Conference Coverage

Make teen suicide screenings a part of everyday practice



Screenings for preteen and adolescent suicide are essential to incorporate into daily clinical practice, Paula Cody, MD, MPH, emphasized at the annual meeting of the American Academy of Pediatrics.

An estimated 2 million teenagers, aged 15-19 years, have attempted suicide within the past year, based on data from the Centers for Disease Control and Prevention. According to the CDC’s 1991-2015 High School Youth Risk Behavior Survey data, nearly a third of students (30%) have felt so sad or helpless nearly daily for at least 2 weeks that they stopped doing their normal activities, and 18% had seriously considered suicide within the past year. One in seven (15%) had made a plan for attempting suicide, 9% had attempted suicide at least once, and 3% attempted suicide that required medical treatment. About twice as many females as males had considered, planned, and/or attempted suicide.

A doctor taking notes with a young male patient
Screening first involves identifying risk factors, said Dr. Cody, the medical director of adolescent medicine at the University of Wisconsin, Madison. The teens at highest risk were those who had made prior suicide attempts, followed by those with psychiatric disorders, including depression, bipolar disorder, anxiety, and eating disorders. The LGBTQ (lesbian, gay, bisexual, transgender, questioning) population and those with a family history of psychiatric illness and suicide also have a higher risk.

“The offspring of suicide attempters have a sixfold higher risk of suicide than their peers whose parents have not attempted suicide,” Dr. Cody said. Other major risk factors include a history of being bullied, a history of abuse, and a history of substance abuse, particularly alcohol and opioids.

Once you identify a patient at risk for suicide, Dr. Cody advised that you should follow a suicide assessment management protocol, such as the one developed by Angela Stanley, PsyD, of the Medical College of Wisconsin and the Children’s Hospital of Wisconsin, both in Milwaukee. Doctors should identify the teen’s intensity of suicidal ideation, ask how far they are in their plans, ascertain their access to means, create a safety plan, refer the patient for mental health care, and follow up frequently.

Dr. Cody emphasized that “suicide contracts” and “safety plans” are different things. Suicide pacts are agreements not to hurt oneself, whereas safety plans include concrete, collaborative, proactive steps a person will take if experiencing suicidal thoughts.

“There is no evidence that contracts prevent suicide, but a lot of research shows that safety or crisis plans are much more effective at preventing a person from committing suicide,” Dr. Cody stated.

The first step of screening is asking a patient directly whether they have ever wished they were dead or had thoughts about killing themselves.

“Some pediatricians are afraid to ask the questions because they’re afraid they’re going to put the idea of suicide in the child’s head, but there is no evidence that screening puts kids at risk,” Dr. Cody said. The other reason you may feel uneasy asking about self-harm is not knowing what to do if a teen says that she is feeling suicidal. That’s where an assessment protocol helps.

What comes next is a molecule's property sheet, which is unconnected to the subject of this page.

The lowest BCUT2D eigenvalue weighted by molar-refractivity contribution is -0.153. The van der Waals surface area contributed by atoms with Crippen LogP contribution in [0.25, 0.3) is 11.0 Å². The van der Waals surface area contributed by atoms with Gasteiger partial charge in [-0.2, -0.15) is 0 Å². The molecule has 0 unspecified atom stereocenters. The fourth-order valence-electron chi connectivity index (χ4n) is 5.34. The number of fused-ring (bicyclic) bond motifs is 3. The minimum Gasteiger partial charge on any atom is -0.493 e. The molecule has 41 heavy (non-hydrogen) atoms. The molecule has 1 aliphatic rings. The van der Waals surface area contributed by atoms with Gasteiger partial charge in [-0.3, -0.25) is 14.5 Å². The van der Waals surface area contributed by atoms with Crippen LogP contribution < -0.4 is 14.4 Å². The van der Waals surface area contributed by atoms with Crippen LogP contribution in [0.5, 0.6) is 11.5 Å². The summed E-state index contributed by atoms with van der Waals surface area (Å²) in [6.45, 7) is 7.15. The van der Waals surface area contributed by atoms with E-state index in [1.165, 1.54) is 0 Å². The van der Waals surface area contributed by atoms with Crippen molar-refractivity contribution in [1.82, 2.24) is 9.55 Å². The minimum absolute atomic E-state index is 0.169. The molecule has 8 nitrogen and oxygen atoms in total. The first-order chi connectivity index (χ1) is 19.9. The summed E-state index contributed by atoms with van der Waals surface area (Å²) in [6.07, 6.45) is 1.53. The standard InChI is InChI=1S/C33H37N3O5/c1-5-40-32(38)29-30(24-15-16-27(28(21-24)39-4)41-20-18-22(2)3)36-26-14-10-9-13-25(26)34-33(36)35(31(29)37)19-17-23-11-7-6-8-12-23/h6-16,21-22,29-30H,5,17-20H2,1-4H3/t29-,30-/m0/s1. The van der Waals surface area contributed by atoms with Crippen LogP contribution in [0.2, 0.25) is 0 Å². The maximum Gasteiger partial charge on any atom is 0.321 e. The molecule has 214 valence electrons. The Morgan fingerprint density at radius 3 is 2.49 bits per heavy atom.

If a patient has considered suicide more than a month prior, it shouldn’t be ignored, although the situation may require less urgency but further follow-up. For those with more recent suicidal ideation but without a plan or intent, Dr. Cody recommends following up within 2 weeks because the adolescent’s situation may change.

For those with suicidal ideation and a plan, you should ask three questions:

  • What ways of killing yourself have you thought about?
  • How likely is it you will follow through on your plan?
  • When you think about killing yourself, what stops you?

These questions can help you determine risk acuity: The more specific, realistic, available, and lethal a plan is, the more acute the risk. You then should ask questions to try to determine how likely the teen is to follow through, such as asking about his future plans, his connectedness with others, and his religious beliefs.

Asking about a plan helps determine how much access the patient has to a lethal, realistic means. Firearms are responsible for 52% of teen suicides, followed by hanging/suffocation (25%) and poisoning (16%).

“This is why it’s a really important part of social history to screen for guns in the house,” Dr. Cody told attendees. “I know it’s been really controversial, but it’s something that’s really important, especially if you have an adolescent in the house that’s having suicidal ideation.”

Teens with suicidal ideation and a plan but no intent require a safety plan along with follow-up within 1 week. Those with a plan and intent, or those with no intent but an unwillingness agree to a safety plan, should be immediately hospitalized, Dr. Cody said.

These suicide screenings should occur at annual well-child visits, Dr. Cody said, but they also should be done at acute visits; basically, any time you see your preteen and adolescent patients. Ideally, these should take place during alone time, without any parents present.

You also should share resources with your patients, including the National Suicide Prevention Lifeline at 1-800-273-8255 and the Crisis TextLine at 741741.

Dr. Cody reported having no disclosures, and no external funding was used for the presentation.

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